Margaret is 52. Nate is 19. They're neighbors in a Chicago building. They're best friends. They seem alone in the world. There is no mention of family. They like to do things together: Shop at the Goodwill store, have brunch, hang out. Margaret has never been married. Nate, who is gay, has never had a boyfriend or even been kissed. Margaret wants to become a successful stand up comedian (but truly she is pathetic) and Nate is a student at film school. He's directing his thesis film and has enlisted Margaret as his sound person. One night Nate meets James and after a couple of meetings, we see that the 2 young men start falling for each other. Margaret is not thrilled to learn about Nate's new friend, but bravely invites the two of them over for dinner. The dynamics of this scene are carefully modulated to allow the morphing of James into the jerk he really is. As Nate navigates his new relationship, Margaret begins to make real headway with her stand-up routine and their lives begin to head away from each other. The once upon a time closest buddies just grow apart, very apart.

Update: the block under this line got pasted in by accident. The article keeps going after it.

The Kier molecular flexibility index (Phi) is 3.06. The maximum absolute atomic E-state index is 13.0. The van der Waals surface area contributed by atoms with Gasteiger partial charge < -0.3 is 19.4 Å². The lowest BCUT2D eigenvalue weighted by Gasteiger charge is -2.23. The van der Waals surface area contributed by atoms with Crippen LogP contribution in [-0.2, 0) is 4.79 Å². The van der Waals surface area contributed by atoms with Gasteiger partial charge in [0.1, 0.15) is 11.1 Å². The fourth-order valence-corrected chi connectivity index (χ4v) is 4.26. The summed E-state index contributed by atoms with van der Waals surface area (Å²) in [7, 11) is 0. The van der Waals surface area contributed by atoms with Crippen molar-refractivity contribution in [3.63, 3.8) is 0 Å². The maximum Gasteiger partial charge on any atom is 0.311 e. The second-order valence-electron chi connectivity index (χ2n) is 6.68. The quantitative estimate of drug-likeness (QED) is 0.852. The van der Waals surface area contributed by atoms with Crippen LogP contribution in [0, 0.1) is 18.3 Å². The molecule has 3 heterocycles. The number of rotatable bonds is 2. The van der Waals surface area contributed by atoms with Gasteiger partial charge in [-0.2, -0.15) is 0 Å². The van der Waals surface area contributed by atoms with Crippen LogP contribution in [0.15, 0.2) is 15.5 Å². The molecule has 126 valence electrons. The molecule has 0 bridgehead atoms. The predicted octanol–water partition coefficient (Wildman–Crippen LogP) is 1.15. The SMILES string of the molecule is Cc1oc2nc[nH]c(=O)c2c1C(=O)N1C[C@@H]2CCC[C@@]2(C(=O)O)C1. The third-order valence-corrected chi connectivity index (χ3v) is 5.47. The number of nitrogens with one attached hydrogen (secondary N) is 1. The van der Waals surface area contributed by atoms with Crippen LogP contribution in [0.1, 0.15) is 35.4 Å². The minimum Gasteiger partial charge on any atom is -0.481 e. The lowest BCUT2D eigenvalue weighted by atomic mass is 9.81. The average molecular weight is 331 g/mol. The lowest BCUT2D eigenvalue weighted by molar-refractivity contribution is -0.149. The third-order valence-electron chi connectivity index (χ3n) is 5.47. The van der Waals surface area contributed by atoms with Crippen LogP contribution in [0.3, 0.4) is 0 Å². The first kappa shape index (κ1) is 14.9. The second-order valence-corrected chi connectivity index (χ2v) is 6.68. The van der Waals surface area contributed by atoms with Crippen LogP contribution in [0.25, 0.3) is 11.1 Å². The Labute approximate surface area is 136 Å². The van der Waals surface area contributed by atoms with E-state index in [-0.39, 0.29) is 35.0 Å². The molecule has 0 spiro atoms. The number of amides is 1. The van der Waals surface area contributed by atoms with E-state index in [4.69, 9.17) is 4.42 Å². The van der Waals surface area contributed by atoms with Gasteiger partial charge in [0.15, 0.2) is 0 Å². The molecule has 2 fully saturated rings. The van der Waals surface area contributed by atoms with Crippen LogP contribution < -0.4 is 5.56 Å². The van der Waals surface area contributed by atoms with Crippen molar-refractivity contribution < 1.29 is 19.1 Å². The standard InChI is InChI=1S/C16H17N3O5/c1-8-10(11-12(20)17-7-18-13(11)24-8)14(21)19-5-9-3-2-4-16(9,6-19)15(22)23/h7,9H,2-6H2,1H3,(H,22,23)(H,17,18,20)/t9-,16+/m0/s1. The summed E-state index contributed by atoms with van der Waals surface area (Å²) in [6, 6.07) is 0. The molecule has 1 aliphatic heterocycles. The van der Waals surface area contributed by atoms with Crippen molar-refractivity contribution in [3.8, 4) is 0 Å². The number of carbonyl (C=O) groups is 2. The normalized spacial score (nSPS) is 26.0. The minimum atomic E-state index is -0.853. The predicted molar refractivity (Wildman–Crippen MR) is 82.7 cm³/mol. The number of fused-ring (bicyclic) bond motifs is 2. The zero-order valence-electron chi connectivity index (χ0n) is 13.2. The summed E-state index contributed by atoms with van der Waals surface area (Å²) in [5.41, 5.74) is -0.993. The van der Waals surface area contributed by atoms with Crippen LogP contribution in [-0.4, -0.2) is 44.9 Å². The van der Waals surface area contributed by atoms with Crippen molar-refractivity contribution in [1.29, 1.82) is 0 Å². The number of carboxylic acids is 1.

It is a pleasant film that has a few moments of drama, but is primarily a sweet story of a unique friendship hitting a rough patch. There is no over the top drama or emotions. It feels like everyone's day-to-day existence. There’s no huge setup, no voiceover narration explaining who the characters are or how they became friends. Performance wise both Nate and Margaret do a wonderful job. The scene wen Margaret invites Nate and James for dinner is little weird to watch because James acts as a real jerk. Margaret's jealousy should not be confused for closet love. When you see losing a friend, the jealousy is obvious irrespective of age or gender.
The movie is about: friendship. The film respects that and doesn't get distracted by sex or age. (5.5/10)